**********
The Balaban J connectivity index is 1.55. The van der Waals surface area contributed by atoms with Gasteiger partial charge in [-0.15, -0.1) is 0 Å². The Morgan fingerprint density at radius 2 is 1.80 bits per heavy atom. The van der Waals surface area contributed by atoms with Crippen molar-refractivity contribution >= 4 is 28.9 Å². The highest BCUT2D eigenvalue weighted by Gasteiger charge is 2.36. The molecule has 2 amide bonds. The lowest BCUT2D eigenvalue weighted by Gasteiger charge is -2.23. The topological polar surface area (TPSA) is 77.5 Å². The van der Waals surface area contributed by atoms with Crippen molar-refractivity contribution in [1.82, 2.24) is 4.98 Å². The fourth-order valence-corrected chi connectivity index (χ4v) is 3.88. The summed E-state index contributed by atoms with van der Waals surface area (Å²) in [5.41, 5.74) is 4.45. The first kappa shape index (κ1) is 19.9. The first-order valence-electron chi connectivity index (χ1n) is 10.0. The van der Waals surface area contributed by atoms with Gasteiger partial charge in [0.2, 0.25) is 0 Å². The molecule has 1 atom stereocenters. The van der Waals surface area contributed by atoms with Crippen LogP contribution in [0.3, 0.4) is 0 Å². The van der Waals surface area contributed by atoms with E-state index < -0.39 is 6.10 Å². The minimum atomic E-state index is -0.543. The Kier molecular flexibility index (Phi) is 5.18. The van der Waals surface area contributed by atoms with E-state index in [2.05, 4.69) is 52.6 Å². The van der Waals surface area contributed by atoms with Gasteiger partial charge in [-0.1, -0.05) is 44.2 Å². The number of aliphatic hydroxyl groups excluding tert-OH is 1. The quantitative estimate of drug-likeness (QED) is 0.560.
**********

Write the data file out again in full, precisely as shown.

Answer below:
The Balaban J connectivity index is 1.55. The van der Waals surface area contributed by atoms with Gasteiger partial charge in [-0.15, -0.1) is 0 Å². The Morgan fingerprint density at radius 2 is 1.80 bits per heavy atom. The van der Waals surface area contributed by atoms with Crippen molar-refractivity contribution >= 4 is 28.9 Å². The highest BCUT2D eigenvalue weighted by Gasteiger charge is 2.36. The molecule has 2 amide bonds. The lowest BCUT2D eigenvalue weighted by Gasteiger charge is -2.23. The topological polar surface area (TPSA) is 77.5 Å². The van der Waals surface area contributed by atoms with Crippen molar-refractivity contribution in [1.82, 2.24) is 4.98 Å². The fourth-order valence-corrected chi connectivity index (χ4v) is 3.88. The summed E-state index contributed by atoms with van der Waals surface area (Å²) in [5.41, 5.74) is 4.45. The first kappa shape index (κ1) is 19.9. The first-order valence-electron chi connectivity index (χ1n) is 10.0. The van der Waals surface area contributed by atoms with Gasteiger partial charge in [0.2, 0.25) is 0 Å². The molecule has 1 atom stereocenters. The van der Waals surface area contributed by atoms with Crippen LogP contribution in [0.3, 0.4) is 0 Å². The van der Waals surface area contributed by atoms with E-state index < -0.39 is 6.10 Å². The minimum atomic E-state index is -0.543. The Kier molecular flexibility index (Phi) is 5.18. The van der Waals surface area contributed by atoms with E-state index in [2.05, 4.69) is 52.6 Å². The van der Waals surface area contributed by atoms with Gasteiger partial charge in [-0.1, -0.05) is 44.2 Å². The number of aliphatic hydroxyl groups excluding tert-OH is 1. The quantitative estimate of drug-likeness (QED) is 0.560.